As we get beyond retirement age, most of us will not be as mentallysharp as we once were. But a researcher at the University of Albertasays most people have the ability to reverse the mental declines thatcome with aging.
"Can we reverse mental declines? Well, for most of us, the answer isyes, and I think that is definitely exciting and encouraging news,"said Dr. Dennis Foth, a professor in the University of Alberta Facultyof Extension and the academic director of the U of A's Certificate inAdult and Continuing Education.
Foth and his research colleague, Dr. Gordon Thompson of the Universityof Saskatchewan, also found in their literature review that mentaldeclines related to aging are not universal (they affect some more thanothers), and they are not pervasive (the declines normally affectdifferent parts of our cognitive capacities to varying degrees).
Foth said mental declines are pathological for about 10 per cent of thegeneral population over the age of 65, and not much can be done at thistime to overcome the debilitating cognitive effects of diseases thataffect the brain, such as Alzheimer's disease. But for the other 90 percent of the population, cognitive decline need not be inevitable.
"A lifetime of good mental habits pays off," Foth said. "People who arecurious at a young age are more likely to be mentally active and stayactive as they age. And we found it is never too late to start. With alittle effort, even people in their 70s and 80s can see dramaticimprovements in their cognitive skills."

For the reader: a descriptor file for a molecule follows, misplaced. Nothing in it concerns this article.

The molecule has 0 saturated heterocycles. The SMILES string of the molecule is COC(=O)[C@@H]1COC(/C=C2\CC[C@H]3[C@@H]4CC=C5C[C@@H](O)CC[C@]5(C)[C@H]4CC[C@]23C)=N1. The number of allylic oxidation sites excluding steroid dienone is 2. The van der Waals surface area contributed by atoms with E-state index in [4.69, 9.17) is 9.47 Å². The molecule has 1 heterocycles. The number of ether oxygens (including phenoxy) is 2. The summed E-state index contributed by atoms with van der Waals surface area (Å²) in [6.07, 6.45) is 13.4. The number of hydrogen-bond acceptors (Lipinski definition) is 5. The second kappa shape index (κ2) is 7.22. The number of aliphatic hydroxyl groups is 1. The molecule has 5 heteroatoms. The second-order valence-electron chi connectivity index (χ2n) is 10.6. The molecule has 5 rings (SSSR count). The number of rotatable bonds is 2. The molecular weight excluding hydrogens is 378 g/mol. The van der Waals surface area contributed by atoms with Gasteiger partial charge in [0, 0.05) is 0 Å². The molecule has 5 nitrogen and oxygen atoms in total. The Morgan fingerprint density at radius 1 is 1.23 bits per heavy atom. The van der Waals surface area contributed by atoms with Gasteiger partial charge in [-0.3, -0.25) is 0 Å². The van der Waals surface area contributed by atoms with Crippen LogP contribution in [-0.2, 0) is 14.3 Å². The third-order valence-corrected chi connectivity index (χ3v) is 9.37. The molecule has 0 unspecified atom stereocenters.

There are many different types of classes and mental exercises thatpeople can do to keep their minds vibrant, Foth said, but the trick togetting more people to maintain or even improve their cognitiveabilities is "ecological validity".
Ecologically valid activities are those that people do on regular basisas part of their daily lives, said Foth, whose paper with Thompson ispublished this month in Educational Gerontology.
Examples of "ecologically valid" activities that can improve mentalcapacity include reading, traveling, memorizing poetry, playing cardgames, doing crossword puzzles, learning how to play a musicalinstrument, taking continuing education courses and surfing the Web.
Foth and his colleagues are beginning to study these activities todetermine which ones improve which cognitive skills. He believes thisresearch can lead to the development of learning programs andactivities that can isolate mental declines and reverse them. He addedthat attitude can play an important role in maintaining cognitiveskills throughout life.
"People often describe their memory skills as being far worse than theyactually are, and this type of attitude can start a vicious cycle,"Foth said. "These people won't enroll in a class that might bebeneficial to them because they believe they wouldn't be good at it. Wehave to protect against that."
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